Abdominal CT or MRI was routinely performed in all patients and images obtained within 3 months before or after entry into this study were used for evaluation of organ volumes. For all patients who received renal or hepatic TAE after being enrolled in this study, the abdominal CT or MRI studies obtained before TAE were used for evaluation of organ volume because it would have changed after TAE.
T1-weighted images (T1WI) and T2-weighted images (T2WI) obtained in the transverse and sagittal planes were employed for evaluation of organ size by MRI, which was performed with a 1.5-T apparatus (MagnetomAvanto, Siemens, Erlangen, Germany) and a phased-array body coil. CT scanning was performed with a 16-MDCT scanner (Aquilion 16, Toshiba).
Renal volume was calculated on CT scans using the formula for an ellipsoid: a*b* c*π/6, where a is the maximum length of the kidney and b and c are the maximum widths in the two transverse dimensions. Each CT scan obtained at a slice interval of 1 cm was analyzed using Synapse software (Fujifilm Company) and the hepatic area (cysts plus parenchyma) was measured. Then the total liver volume was calculated as the sum of all the hepatic areas, while the total liver and kidney volume (TLKV) was obtained by adding total liver volume and the kidney volumes calculated as mentioned above. The existence of ascites was assessed by two different readers who were specialists in nephrology and radiology.
The mean PCS, MCS, RCS, and specific component scores were calculated for the overall study population. For quantitative discrete variables, differences between groups were assessed by using Student’s t-test or the Mann-Whitney U test.
The values of PCS, MCS, and RCS were compared between the patients and the general Japanese population by the one sample t-test. Correlations between PCS, MCS, or RCS and TLVK were assessed by univariate analysis.
Stepwise multiple regression analysis with forward elimination was used to analyze the factors related to PCS, MCS, and RCS. These three indicators of QOL were defined as the dependent variable, while age, sex, BMI, dialysis, duration of dialysis, ascites, TLKV, serum Alb, CRP, Cr, alkaline phosphatase (ALP), cholinesterase (ChE), Hb, cardiovascular disease, cerebrovascular disease, cancer, mental disease, and diabetes mellitus were defined as the explanatory variables. The TLKV of each patient was adjusted by the body surface areafor use in all analyses.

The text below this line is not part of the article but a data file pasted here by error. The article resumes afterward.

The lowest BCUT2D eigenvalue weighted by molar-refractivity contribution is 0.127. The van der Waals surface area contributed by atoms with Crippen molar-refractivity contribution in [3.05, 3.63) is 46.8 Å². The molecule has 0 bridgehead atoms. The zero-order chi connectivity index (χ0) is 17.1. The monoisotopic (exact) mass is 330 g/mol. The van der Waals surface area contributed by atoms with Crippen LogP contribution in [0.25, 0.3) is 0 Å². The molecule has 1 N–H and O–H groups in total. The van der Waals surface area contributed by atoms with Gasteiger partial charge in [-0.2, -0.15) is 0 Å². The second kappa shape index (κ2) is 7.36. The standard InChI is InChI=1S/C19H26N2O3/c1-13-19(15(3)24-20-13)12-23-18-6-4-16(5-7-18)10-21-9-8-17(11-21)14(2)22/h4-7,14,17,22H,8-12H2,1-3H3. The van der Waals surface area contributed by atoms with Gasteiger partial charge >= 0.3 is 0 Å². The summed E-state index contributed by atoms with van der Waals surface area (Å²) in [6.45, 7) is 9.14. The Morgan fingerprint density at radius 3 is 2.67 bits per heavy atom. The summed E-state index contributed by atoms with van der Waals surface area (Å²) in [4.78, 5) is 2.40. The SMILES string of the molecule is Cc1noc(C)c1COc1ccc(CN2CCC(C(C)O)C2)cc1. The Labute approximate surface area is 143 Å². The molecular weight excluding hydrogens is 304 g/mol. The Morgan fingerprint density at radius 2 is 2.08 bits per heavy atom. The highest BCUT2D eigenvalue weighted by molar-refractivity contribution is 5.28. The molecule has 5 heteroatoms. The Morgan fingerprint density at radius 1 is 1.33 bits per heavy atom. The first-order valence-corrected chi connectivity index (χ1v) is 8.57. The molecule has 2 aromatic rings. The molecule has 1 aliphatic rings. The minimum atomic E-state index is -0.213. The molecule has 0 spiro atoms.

The answers to our 12-item questionnaire were expressed on an ordinal scale and correlations with the three SF-36 scores and TLKV were assessed by Spearman’s rank correlation coefficient analysis. Factor analysis was employed for multivariate analysis of the relations among the three SF-36 scores and each of our 12 questions. Promax rotation was used for factor analysis because the underlying factors were all considered to be correlated with each other to some extent. Because pain is a common symptom of ADPKD and has a detrimental influence on QOL [8, 9], a question about pain was included in the SF-36 and the score was used to assess the relation between pain and other SF-36 scales or TLKV by Spearman’s rank correlation coefficient analysis. Factor analysis was also employed for multivariate analysis of the relations among pain and the three SF-36 scores. In all analyses, P<0.05 was considered to indicate significance, and all analyses were performed with the SPSS Statistics 18.0 statistical software package (SPSS Inc., Chicago, IL, USA).
A total of 219 patients were enrolled in this study, including 93 men and 126 women with a mean age of 55.1 ± 10.8 years. Among them, 108 patients were on hemodialysis (Table 2). Up to November 2012, 85 patients received renal TAE and 28 patients received hepatic TAE. Abdominal CT or MRI data for evaluation of TLKV were available in 173 patients.